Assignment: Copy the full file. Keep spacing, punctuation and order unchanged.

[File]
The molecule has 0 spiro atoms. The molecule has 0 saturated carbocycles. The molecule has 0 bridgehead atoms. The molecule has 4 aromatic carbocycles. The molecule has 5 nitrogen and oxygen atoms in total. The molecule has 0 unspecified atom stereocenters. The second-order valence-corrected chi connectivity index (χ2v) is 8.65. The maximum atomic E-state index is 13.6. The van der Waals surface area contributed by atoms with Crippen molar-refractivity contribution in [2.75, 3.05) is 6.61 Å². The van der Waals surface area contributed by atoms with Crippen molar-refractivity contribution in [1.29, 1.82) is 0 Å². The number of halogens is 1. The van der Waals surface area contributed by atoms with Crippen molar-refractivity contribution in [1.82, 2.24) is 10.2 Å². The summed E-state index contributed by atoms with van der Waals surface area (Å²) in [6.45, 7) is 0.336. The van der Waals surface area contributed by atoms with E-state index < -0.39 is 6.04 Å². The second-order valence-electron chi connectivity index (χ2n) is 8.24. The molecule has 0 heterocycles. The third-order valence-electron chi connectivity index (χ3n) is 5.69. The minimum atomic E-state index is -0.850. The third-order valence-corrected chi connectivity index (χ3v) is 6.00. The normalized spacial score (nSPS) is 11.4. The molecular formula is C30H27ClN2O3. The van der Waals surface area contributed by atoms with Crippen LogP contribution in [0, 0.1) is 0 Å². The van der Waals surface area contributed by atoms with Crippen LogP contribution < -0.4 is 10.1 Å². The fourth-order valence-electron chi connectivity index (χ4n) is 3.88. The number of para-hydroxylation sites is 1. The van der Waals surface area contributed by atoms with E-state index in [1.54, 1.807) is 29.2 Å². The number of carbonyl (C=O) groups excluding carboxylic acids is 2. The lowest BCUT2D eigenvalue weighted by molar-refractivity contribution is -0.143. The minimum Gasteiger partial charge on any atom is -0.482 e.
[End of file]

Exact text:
The molecule has 0 spiro atoms. The molecule has 0 saturated carbocycles. The molecule has 0 bridgehead atoms. The molecule has 4 aromatic carbocycles. The molecule has 5 nitrogen and oxygen atoms in total. The molecule has 0 unspecified atom stereocenters. The second-order valence-corrected chi connectivity index (χ2v) is 8.65. The maximum atomic E-state index is 13.6. The van der Waals surface area contributed by atoms with Crippen molar-refractivity contribution in [2.75, 3.05) is 6.61 Å². The van der Waals surface area contributed by atoms with Crippen molar-refractivity contribution in [1.29, 1.82) is 0 Å². The number of halogens is 1. The van der Waals surface area contributed by atoms with Crippen molar-refractivity contribution in [1.82, 2.24) is 10.2 Å². The summed E-state index contributed by atoms with van der Waals surface area (Å²) in [6.45, 7) is 0.336. The van der Waals surface area contributed by atoms with E-state index < -0.39 is 6.04 Å². The second-order valence-electron chi connectivity index (χ2n) is 8.24. The molecule has 0 heterocycles. The third-order valence-electron chi connectivity index (χ3n) is 5.69. The minimum atomic E-state index is -0.850. The third-order valence-corrected chi connectivity index (χ3v) is 6.00. The normalized spacial score (nSPS) is 11.4. The molecular formula is C30H27ClN2O3. The van der Waals surface area contributed by atoms with Crippen LogP contribution in [0, 0.1) is 0 Å². The van der Waals surface area contributed by atoms with Crippen LogP contribution < -0.4 is 10.1 Å². The fourth-order valence-electron chi connectivity index (χ4n) is 3.88. The number of para-hydroxylation sites is 1. The van der Waals surface area contributed by atoms with E-state index in [1.54, 1.807) is 29.2 Å². The number of carbonyl (C=O) groups excluding carboxylic acids is 2. The lowest BCUT2D eigenvalue weighted by molar-refractivity contribution is -0.143. The minimum Gasteiger partial charge on any atom is -0.482 e.